Please use this identifier to cite or link to this item: https://une.intersearch.com.au/unejspui/handle/1959.11/2657
Title: The Global Factory: Cross-Border Production Networks and Women Workers in Asia
Contributor(s): Kaur, Amarjit (author)
Publication Date: 2004
Handle Link: https://hdl.handle.net/1959.11/2657
Abstract: The international economy has undergone two major changes. The first is the global restructuring of manufacturing, coinciding with the shift of labour-intensive manufacturing production from the United States, Japan and Western Europe to developing countries in Asia and elsewhere. The second is the shift from manufacturing to services and the blurring of the distinction between manufacturing and services. Both these changes have had tremendous implications for the Asian developing nations. First, the partitisation of industry, where the various stages of manufacturing have become separate and dispersed, has meant that simple tasks can be transported elsewhere by the multinational enterprises, the drivers of this changing manufacturing structure. Second, skilled tasks are performed by workers in developed countries while simpler tasks are carried out by predominantly unskilled workers in countries that are located at the other end of the global supply chain.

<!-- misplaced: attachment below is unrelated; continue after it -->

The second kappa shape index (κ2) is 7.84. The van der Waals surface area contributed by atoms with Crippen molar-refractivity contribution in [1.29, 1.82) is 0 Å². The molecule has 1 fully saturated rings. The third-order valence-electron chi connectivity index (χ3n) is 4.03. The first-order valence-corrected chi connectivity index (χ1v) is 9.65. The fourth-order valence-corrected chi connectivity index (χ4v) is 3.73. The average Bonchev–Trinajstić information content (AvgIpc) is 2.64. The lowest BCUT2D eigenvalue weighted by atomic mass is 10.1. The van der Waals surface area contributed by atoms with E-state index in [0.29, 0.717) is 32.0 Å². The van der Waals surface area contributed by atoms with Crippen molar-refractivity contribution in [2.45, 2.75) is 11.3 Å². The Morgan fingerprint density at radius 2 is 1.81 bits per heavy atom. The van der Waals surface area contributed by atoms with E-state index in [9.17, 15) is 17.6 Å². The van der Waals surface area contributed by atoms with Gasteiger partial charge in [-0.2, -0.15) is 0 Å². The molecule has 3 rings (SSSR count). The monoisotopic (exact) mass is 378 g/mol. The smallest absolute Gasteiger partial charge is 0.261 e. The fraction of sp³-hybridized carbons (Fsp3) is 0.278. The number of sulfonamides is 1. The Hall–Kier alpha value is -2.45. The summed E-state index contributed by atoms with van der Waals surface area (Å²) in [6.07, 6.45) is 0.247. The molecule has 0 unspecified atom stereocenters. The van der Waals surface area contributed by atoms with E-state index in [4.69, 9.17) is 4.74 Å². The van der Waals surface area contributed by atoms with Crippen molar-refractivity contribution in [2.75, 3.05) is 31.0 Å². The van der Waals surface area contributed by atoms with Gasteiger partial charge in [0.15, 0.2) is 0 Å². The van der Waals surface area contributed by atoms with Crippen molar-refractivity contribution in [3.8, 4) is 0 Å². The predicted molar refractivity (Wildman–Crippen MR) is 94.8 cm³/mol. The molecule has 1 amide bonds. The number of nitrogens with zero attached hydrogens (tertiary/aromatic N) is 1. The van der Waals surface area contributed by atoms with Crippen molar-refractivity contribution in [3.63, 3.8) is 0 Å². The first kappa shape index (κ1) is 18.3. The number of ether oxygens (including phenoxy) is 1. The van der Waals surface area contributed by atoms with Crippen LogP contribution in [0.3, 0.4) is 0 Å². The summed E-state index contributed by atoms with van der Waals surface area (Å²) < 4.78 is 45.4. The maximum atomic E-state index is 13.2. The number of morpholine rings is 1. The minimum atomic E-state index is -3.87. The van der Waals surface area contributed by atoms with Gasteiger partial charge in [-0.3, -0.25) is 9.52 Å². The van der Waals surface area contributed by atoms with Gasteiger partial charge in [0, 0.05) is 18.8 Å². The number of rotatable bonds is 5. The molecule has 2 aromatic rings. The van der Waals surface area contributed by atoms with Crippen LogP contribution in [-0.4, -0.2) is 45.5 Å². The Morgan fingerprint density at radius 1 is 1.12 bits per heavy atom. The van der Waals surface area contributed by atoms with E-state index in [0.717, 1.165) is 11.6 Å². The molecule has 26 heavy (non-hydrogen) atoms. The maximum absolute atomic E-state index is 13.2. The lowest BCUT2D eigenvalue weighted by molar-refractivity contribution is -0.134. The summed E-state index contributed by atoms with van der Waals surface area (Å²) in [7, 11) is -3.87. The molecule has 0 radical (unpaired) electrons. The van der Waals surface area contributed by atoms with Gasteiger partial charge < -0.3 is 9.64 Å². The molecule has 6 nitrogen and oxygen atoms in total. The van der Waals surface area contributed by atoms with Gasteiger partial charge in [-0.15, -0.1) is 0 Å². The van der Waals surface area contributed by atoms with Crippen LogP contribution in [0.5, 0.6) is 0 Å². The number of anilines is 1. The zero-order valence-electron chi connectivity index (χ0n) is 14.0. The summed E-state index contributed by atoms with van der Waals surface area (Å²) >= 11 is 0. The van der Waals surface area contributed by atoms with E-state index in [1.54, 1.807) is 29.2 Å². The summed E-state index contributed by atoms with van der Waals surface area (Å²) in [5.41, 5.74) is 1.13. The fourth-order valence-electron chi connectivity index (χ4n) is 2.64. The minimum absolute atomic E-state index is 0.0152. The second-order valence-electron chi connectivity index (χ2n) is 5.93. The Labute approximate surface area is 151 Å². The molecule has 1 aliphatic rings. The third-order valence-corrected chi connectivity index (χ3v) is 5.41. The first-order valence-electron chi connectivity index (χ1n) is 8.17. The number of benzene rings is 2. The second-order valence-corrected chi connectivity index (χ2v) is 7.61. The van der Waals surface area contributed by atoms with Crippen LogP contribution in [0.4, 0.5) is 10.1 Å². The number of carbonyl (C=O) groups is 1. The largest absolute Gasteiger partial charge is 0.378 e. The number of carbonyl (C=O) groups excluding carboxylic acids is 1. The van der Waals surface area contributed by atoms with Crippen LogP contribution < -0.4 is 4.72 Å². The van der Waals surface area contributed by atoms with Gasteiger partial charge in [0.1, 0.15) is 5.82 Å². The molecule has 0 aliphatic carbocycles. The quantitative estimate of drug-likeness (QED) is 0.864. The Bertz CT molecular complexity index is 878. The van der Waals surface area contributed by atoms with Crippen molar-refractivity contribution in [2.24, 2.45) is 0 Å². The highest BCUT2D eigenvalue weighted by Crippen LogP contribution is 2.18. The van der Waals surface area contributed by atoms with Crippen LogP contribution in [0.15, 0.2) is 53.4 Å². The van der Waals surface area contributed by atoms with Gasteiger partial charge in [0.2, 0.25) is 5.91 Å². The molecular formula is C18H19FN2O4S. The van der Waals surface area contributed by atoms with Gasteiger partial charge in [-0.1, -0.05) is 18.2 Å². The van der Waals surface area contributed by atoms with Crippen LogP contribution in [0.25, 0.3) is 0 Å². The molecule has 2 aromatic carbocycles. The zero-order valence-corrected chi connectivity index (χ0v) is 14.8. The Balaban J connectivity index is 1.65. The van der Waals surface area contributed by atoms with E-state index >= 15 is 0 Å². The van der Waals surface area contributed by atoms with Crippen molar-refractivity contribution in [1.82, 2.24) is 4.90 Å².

Publication Type: Book Chapter
Source of Publication: Women Workers in Industrialising Asia: Costed, Not Valued, p. 99-128
Publisher: Palgrave Macmillan
Place of Publication: Basingstoke, UK
ISBN: 0333962931
Field of Research (FOR): 149999 Economics not elsewhere classified
HERDC Category Description: B3 Chapter in a Revision/New Edition of a Book
Other Links: http://www.palgravemacmillan.com.au/palgrave/newonix/isbn/9780333962930
http://nla.gov.au/anbd.bib-an24646688
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